[14] Using the methodology of WK, space-time spectra of daily tropical precipitation were obtained for the 8 a of model data used in this study and compared with those of 8 a of observed precipitation estimates from the GPI and 1DD data sets. We will briefly outline this procedure here, and refer the reader to WK and Lin et al. [2006] for further details.

[15] The model and validation precipitation data were first interpolated to a zonal resolution of 5 degrees longitude with the latitudinal resolution. We first decomposed the precipitation into its antisymmetric and symmetric components, averaged these from 15°N to 15°S, and computed spectra of the averaged values. To reduce noise, the space-time spectra were calculated as in WK for successive overlapping segments of data and then averaged, here 128 d long with 78 d of overlap between each segment. Complex Fourier coefficients are first obtained in zonal planetary wave number space, which are then subjected to a further complex FFT to obtain the wave number–frequency spectrum for the symmetric and antisymmetric components of precipitation about the equator.

[16] An estimate of the “background” space-time spectrum is obtained for each data set by averaging the power of the symmetric and antisymmetric spectra and smoothing this by successive passes of a 1-2-1 filter in frequency and wave number (see WK). The raw spectra are then divided by this background to obtain an estimate of the signal standing above the background noise. Here we assume the signal is significant if it stands at 1.2 times (or 20% above) the background. It should be emphasized that, while this is only a rough estimate of the true “significance” of the signals, the intent is to simply identify those modes which might represent signals in rainfall standing above a simple red noise continuum that would presumably prevail if rainfall were not organized by disturbances on the large scale.

[17] The definitions of Kelvin, n = 1 ER, MRG, n = 0 EIG, and n = 1 WIG modes are as by WK and Lin et al. [2006]. Each mode was isolated by filtering in the wave number–frequency domain (see WK, Figure 6, for the defined regions of filtering for each wave), and the corresponding time series were obtained by an inverse space-time Fourier transform.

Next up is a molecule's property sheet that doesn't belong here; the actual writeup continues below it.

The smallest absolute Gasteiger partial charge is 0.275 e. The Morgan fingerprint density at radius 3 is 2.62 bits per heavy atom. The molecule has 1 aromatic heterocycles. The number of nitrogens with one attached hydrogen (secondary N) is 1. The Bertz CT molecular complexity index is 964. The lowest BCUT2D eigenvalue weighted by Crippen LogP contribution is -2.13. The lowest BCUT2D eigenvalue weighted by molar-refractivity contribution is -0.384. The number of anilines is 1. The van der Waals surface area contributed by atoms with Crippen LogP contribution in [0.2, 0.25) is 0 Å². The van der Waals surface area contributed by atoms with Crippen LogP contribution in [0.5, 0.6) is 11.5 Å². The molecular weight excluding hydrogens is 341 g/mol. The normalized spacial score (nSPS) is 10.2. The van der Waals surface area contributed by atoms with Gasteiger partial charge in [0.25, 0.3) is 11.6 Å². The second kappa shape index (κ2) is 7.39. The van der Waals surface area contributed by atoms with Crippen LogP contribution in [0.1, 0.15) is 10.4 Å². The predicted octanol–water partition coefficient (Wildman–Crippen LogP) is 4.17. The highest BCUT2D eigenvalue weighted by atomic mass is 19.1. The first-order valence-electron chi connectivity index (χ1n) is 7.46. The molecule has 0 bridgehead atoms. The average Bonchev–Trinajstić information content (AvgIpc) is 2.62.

[18] As by Lin et al. [2006], the MJO is defined as significant rainfall variability in eastward wave numbers 1–6 and in the period range of 30–70 d. The variance of the MJO anomaly was also compared with the variance of its westward counterpart, i.e., the westward wave numbers 1–6, 30–70 d anomaly, which was isolated using the same method as above.

[19] It is important to note that the diabatic heating processes are generally nonlinear, and the equatorial wave mode decomposition approach is an approximation of the convectively coupled modes based on the concept of the free modes with proper adjustment of the equivalent depth. Nonlinear dynamical processes also play a significant role in the organization, so that the heating associated with one particular mode (as isolated by the above linear decomposition method) is determined not only by the mode itself, but also by the time-mean field and the rectification effects of subscale modes.

4. Results

  1. Top of page
  2. Abstract
  3. 1. Introduction
  4. 2. Models and Validation Data Sets
  5. 3. Method
  6. 4. Results
  7. 5. Summary and Discussion
  8. Acknowledgments
  9. References
  10. Supporting Information

4.1. Climatological Precipitation in the Equatorial Belt

[20] Previous observational studies indicate that the intraseasonal variance of convection is highly correlated with time-mean convective intensity [e.g., Hendon et al., 1999; WK]. Therefore we first look at the 8 a time-mean precipitation along the equatorial belt, especially over the Indo-Pacific warm pool region, where most of the convectively coupled equatorial waves have the largest variance (WK). Figure 1 shows the annual mean precipitation versus longitude averaged between 15°N and 15°S (Figure 1a) and 5°N and 5°S (Figure 1b). To focus on the large-scale features, we smoothed the data zonally to retain only zonal wave numbers 0–6. Figure 1 demonstrates two points. First, all experiments simulate reasonably the basic feature of observed precipitation, with the primary maximum over the Indo-Pacific warm pool region and a secondary local maximum over Central/South America. Within the warm pool region all experiments also reproduce the local minimum of precipitation over the maritime continent, but there is a positive bias over the western Pacific and a negative bias over the eastern Indian Ocean. Outside the warm pool region all experiments produce quite realistic magnitude of precipitation over Central/South America. Comparing with the 15°N–15°S average (Figure 1a), the biases in 5°N–5°S average (Figure 1b) are smaller over western Pacific, but larger over eastern Indian Ocean. Second, changing the autoconversion rate does not change much the mean precipitation over the Indo-Pacific warm pool region, and thus any difference in the intraseasonal variability in this region is likely due to change in cloud radiation feedback instead of change in mean precipitation. Outside the warm pool region, increasing the autoconversion rate significantly increases mean precipitation over the continents of Africa and South America.